Venezuelan State Electric Company's Trustee Declares Default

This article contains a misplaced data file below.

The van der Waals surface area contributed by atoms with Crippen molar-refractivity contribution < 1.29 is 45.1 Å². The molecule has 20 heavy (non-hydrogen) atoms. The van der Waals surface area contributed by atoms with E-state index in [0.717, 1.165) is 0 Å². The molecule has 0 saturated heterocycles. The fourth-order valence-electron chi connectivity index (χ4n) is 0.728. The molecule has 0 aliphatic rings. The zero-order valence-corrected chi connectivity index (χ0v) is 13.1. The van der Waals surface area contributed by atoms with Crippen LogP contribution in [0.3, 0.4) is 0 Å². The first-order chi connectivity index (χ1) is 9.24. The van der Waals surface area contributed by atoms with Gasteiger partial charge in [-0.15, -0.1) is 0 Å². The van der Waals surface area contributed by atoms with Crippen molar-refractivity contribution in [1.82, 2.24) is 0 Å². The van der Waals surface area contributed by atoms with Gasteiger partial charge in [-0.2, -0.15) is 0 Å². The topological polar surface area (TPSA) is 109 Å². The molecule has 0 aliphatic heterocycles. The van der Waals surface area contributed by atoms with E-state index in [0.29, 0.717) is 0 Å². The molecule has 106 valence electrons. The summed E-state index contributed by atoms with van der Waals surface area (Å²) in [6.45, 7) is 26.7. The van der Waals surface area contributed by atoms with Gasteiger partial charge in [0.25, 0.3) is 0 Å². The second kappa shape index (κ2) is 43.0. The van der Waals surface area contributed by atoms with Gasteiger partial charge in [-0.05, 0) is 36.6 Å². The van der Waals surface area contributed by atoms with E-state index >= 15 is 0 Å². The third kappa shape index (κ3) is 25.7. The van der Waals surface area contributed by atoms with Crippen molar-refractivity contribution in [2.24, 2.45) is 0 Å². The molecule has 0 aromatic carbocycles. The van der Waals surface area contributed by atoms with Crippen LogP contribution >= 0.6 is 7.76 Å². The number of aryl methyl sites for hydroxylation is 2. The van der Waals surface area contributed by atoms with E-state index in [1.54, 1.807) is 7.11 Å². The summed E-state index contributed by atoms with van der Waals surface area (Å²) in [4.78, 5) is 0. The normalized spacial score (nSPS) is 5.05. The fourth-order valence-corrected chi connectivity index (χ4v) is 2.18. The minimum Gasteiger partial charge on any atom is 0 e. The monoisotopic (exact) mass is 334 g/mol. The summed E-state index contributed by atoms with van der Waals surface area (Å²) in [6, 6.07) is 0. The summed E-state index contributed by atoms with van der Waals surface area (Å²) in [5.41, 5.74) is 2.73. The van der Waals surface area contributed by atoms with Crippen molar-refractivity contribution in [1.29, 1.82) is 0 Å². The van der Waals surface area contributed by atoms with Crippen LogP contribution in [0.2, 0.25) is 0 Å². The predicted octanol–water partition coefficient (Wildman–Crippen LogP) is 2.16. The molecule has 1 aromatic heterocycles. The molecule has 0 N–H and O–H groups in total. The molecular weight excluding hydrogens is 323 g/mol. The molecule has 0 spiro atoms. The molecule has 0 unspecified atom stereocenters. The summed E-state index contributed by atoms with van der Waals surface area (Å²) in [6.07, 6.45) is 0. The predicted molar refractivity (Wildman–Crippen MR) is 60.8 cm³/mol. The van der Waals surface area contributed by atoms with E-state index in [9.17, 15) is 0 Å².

Venezuela’s state electricity company was declared in default by the trustee for its bonds after it failed to make a $27.6 million interest payment, Bloomberg News reported. The electric utility, however, said that the cash was sent Nov. 8 and was being held up due to “operational changes.” Traders had long suspected that Elecar’s $650 million in notes coming due next year could be a candidate for the cash-strapped government to stop paying as it struggles to stay current on its debt. They don’t contain cross-default clauses that would impact securities from the sovereign or state oil company PDVSA, and the utility doesn’t have overseas assets, meaning there isn’t much investors can attempt to seize to get their money back. Traders have been searching for clues on Venezuela’s strategy since President Nicolas Maduro’s confusing announcement last week that he would seek debt-relief talks while still continuing to service existing bonds, and Elecar’s statement that it had made the payment only added to the mystery. Read more.